The Company has adopted a cash-based long-term incentive (“Cash LTI”) program for many of its employees as part of the Company’s employee compensation program. During the three months ended September 30, 2017 and 2016, the Company approved Cash LTI awards of $2.1 million and $1.6 million, respectively under the Company’s Cash Long-Term Incentive Plan (“Cash LTI Plan”). Cash LTI awards issued to employees under the Cash LTI Plan will vest in three or four equal installments, with one-third or one-fourth of the aggregate amount of the Cash LTI award vesting on each anniversary of the grant date over a three or four-year period. In order to receive payments under a Cash LTI award, participants must remain employed by the Company as of the applicable award vesting date. Executives and non-employee Board members are not participating in this program. During the three months ended September 30, 2017 and 2016, the Company recognized $14.8 million and $12.2 million, respectively, in compensation expense under the Cash LTI Plan. As of September 30, 2017, the unrecognized compensation balance (excluding the impact of estimated forfeitures) related to the Cash LTI Plan was $113.4 million.
Employee Stock Purchase Plan
KLA-Tencor’s Employee Stock Purchase Plan (“ESPP”) provides that eligible employees may contribute up to 10% of their eligible earnings toward the semi-annual purchase of KLA-Tencor’s common stock. The ESPP is qualified under Section 423 of the Internal Revenue Code. The employee’s purchase price is derived from a formula based on the closing price of the common stock on the first day of the offering period versus the closing price on the date of purchase (or, if not a trading day, on the immediately preceding trading day).
The offering period (or length of the look-back period) under the ESPP has a duration of six months, and the purchase price with respect to each offering period beginning on or after such date is, until otherwise amended, equal to 85% of the lesser of (i) the fair market value of the Company’s common stock at the commencement of the applicable six-month offering period or (ii) the fair market value of the Company’s common stock on the purchase date. The Company estimates the fair value of purchase rights under the ESPP using a Black-Scholes valuation model.
The fair value of each purchase right under the ESPP was estimated on the date of grant using the Black-Scholes option valuation model and the straight-line attribution approach with the following weighted-average assumptions: 
 
Three months ended
September 30,
 
2017
 
2016
Stock purchase plan:
 
 
 
Expected stock price volatility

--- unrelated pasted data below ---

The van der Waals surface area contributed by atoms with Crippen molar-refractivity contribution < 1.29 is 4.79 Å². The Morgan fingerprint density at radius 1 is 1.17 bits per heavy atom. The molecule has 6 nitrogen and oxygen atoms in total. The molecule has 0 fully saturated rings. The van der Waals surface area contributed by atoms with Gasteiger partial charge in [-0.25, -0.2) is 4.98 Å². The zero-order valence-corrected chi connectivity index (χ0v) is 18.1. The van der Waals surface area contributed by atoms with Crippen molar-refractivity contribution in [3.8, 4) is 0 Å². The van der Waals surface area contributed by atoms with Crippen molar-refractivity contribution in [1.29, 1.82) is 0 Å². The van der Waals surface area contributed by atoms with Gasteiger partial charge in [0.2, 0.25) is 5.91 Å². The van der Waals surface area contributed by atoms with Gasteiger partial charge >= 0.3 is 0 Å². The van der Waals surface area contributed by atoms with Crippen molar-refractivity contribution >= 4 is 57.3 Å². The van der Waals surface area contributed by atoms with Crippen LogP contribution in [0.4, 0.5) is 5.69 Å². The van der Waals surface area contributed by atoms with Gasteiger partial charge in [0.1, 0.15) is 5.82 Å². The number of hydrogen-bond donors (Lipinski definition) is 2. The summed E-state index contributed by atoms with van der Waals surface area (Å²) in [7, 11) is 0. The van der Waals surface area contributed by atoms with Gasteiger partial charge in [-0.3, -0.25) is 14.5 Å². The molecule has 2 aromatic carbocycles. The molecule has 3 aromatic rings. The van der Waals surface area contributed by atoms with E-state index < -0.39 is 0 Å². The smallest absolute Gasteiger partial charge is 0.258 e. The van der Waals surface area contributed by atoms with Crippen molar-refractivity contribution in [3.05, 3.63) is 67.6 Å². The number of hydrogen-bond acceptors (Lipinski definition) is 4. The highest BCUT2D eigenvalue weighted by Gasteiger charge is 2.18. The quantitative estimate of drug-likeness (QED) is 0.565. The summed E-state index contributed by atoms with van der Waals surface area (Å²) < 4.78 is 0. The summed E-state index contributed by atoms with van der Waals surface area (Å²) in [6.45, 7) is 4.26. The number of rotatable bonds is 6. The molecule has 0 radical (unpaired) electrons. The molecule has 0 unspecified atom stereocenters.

25.9
%
 
20.6
%
Risk-free interest rate
0.9
%
 
0.4
%
Dividend yield
2.6
%
 
2.9
%
Expected life (in years)
0.5

 
0.5

The following table shows the tax benefits realized by the Company in connection with the disqualifying dispositions of shares purchased under the ESPP and the weighted-average fair value per share for the indicated periods: 
(In thousands, except for weighted-average fair value per share)
Three months ended
September 30,
2017
 
2016
Tax benefits realized by the Company in connection with the disqualifying dispositions of shares purchased under the ESPP
$
847

 
$
704

Weighted-average fair value per share based on Black-Scholes model
$
19.04

 
$
14.06

The ESPP shares are replenished annually on the first day of each fiscal year by virtue of an evergreen provision. The provision allows for share replenishment equal to the lesser of 2.0 million shares or the number of shares which KLA-Tencor estimates will be required to be issued under the ESPP during the forthcoming fiscal year. As of September 30, 2017, a total of 2.7 million shares were reserved and available for issuance under the ESPP.

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Table of Contents

Quarterly cash dividends
On August 3, 2017, the Company’s Board of Directors declared a regular quarterly cash dividend of $0.59 per share on the outstanding shares of the Company’s common stock, which was paid on September 1, 2017 to the stockholders of record as of the close of business on August 15, 2017. The total amount of regular quarterly cash dividends and dividend equivalents paid by the Company during the three months ended September 30, 2017 and 2016 was $94.1 million and $81.6 million, respectively. The amount of accrued dividends payable for regular quarterly cash dividends on unvested restricted stock units with dividend equivalent rights as of September 30, 2017 and June 30, 2017 was $4.2 million and $4.8 million, respectively. These amounts will be paid upon vesting of the underlying restricted stock units.